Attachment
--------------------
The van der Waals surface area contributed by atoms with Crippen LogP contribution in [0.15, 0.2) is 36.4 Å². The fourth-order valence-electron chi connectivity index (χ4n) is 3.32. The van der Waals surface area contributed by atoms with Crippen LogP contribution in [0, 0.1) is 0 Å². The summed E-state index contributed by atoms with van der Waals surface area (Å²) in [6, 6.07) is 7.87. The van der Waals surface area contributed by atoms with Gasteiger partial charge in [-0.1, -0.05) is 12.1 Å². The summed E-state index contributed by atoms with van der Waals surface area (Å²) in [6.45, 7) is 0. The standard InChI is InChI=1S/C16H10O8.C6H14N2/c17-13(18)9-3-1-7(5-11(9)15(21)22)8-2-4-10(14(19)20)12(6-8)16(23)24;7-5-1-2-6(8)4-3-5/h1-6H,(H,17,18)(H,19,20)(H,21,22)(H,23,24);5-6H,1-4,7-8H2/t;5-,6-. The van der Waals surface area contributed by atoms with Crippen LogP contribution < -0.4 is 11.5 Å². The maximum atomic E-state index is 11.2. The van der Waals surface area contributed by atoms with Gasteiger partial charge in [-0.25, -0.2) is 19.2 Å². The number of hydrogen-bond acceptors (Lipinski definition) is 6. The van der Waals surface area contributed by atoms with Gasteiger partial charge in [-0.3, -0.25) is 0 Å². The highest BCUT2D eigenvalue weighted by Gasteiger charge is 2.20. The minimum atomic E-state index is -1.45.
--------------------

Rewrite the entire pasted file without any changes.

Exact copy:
The van der Waals surface area contributed by atoms with Crippen LogP contribution in [0.15, 0.2) is 36.4 Å². The fourth-order valence-electron chi connectivity index (χ4n) is 3.32. The van der Waals surface area contributed by atoms with Crippen LogP contribution in [0, 0.1) is 0 Å². The summed E-state index contributed by atoms with van der Waals surface area (Å²) in [6, 6.07) is 7.87. The van der Waals surface area contributed by atoms with Gasteiger partial charge in [-0.1, -0.05) is 12.1 Å². The summed E-state index contributed by atoms with van der Waals surface area (Å²) in [6.45, 7) is 0. The standard InChI is InChI=1S/C16H10O8.C6H14N2/c17-13(18)9-3-1-7(5-11(9)15(21)22)8-2-4-10(14(19)20)12(6-8)16(23)24;7-5-1-2-6(8)4-3-5/h1-6H,(H,17,18)(H,19,20)(H,21,22)(H,23,24);5-6H,1-4,7-8H2/t;5-,6-. The van der Waals surface area contributed by atoms with Crippen LogP contribution < -0.4 is 11.5 Å². The maximum atomic E-state index is 11.2. The van der Waals surface area contributed by atoms with Gasteiger partial charge in [-0.25, -0.2) is 19.2 Å². The number of hydrogen-bond acceptors (Lipinski definition) is 6. The van der Waals surface area contributed by atoms with Gasteiger partial charge in [-0.3, -0.25) is 0 Å². The highest BCUT2D eigenvalue weighted by Gasteiger charge is 2.20. The minimum atomic E-state index is -1.45.